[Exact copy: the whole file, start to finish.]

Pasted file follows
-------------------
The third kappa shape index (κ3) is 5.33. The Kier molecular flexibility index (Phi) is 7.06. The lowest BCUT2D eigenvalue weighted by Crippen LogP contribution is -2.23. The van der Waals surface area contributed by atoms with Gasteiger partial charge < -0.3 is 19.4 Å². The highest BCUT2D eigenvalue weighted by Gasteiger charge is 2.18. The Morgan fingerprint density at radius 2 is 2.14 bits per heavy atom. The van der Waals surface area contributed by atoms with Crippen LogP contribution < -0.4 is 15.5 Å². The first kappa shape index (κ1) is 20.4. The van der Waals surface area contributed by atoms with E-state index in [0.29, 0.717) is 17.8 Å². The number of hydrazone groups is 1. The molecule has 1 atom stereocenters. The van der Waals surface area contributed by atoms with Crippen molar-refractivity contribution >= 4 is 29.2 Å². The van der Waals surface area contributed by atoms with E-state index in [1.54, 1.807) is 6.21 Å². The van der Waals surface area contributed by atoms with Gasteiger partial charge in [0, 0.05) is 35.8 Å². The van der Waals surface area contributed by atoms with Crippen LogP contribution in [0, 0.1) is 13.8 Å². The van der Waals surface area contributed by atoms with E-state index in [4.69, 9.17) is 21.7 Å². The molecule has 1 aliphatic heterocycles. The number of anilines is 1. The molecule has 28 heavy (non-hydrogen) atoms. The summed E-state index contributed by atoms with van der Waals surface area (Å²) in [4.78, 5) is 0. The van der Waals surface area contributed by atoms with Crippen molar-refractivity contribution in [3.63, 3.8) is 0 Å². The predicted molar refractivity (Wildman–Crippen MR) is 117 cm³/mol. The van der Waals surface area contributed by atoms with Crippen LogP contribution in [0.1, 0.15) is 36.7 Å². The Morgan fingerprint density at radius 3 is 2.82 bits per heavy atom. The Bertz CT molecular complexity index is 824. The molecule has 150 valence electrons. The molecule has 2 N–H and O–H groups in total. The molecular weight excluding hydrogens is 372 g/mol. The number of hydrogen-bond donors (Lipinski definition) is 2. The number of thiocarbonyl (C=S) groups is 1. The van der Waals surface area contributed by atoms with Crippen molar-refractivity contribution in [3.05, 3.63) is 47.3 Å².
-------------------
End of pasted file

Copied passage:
The third kappa shape index (κ3) is 5.33. The Kier molecular flexibility index (Phi) is 7.06. The lowest BCUT2D eigenvalue weighted by Crippen LogP contribution is -2.23. The van der Waals surface area contributed by atoms with Gasteiger partial charge < -0.3 is 19.4 Å². The highest BCUT2D eigenvalue weighted by Gasteiger charge is 2.18. The Morgan fingerprint density at radius 2 is 2.14 bits per heavy atom. The van der Waals surface area contributed by atoms with Crippen LogP contribution < -0.4 is 15.5 Å². The first kappa shape index (κ1) is 20.4. The van der Waals surface area contributed by atoms with E-state index in [0.29, 0.717) is 17.8 Å². The number of hydrazone groups is 1. The molecule has 1 atom stereocenters. The van der Waals surface area contributed by atoms with Crippen molar-refractivity contribution >= 4 is 29.2 Å². The van der Waals surface area contributed by atoms with E-state index in [1.54, 1.807) is 6.21 Å². The van der Waals surface area contributed by atoms with Gasteiger partial charge in [0, 0.05) is 35.8 Å². The van der Waals surface area contributed by atoms with Crippen LogP contribution in [0, 0.1) is 13.8 Å². The van der Waals surface area contributed by atoms with E-state index in [4.69, 9.17) is 21.7 Å². The molecule has 1 aliphatic heterocycles. The number of anilines is 1. The molecule has 28 heavy (non-hydrogen) atoms. The summed E-state index contributed by atoms with van der Waals surface area (Å²) in [4.78, 5) is 0. The van der Waals surface area contributed by atoms with Crippen molar-refractivity contribution in [3.63, 3.8) is 0 Å². The predicted molar refractivity (Wildman–Crippen MR) is 117 cm³/mol. The van der Waals surface area contributed by atoms with Crippen LogP contribution in [0.1, 0.15) is 36.7 Å². The Morgan fingerprint density at radius 3 is 2.82 bits per heavy atom. The Bertz CT molecular complexity index is 824. The molecule has 150 valence electrons. The molecule has 2 N–H and O–H groups in total. The molecular weight excluding hydrogens is 372 g/mol. The number of hydrogen-bond donors (Lipinski definition) is 2. The number of thiocarbonyl (C=S) groups is 1. The van der Waals surface area contributed by atoms with Crippen molar-refractivity contribution in [3.05, 3.63) is 47.3 Å².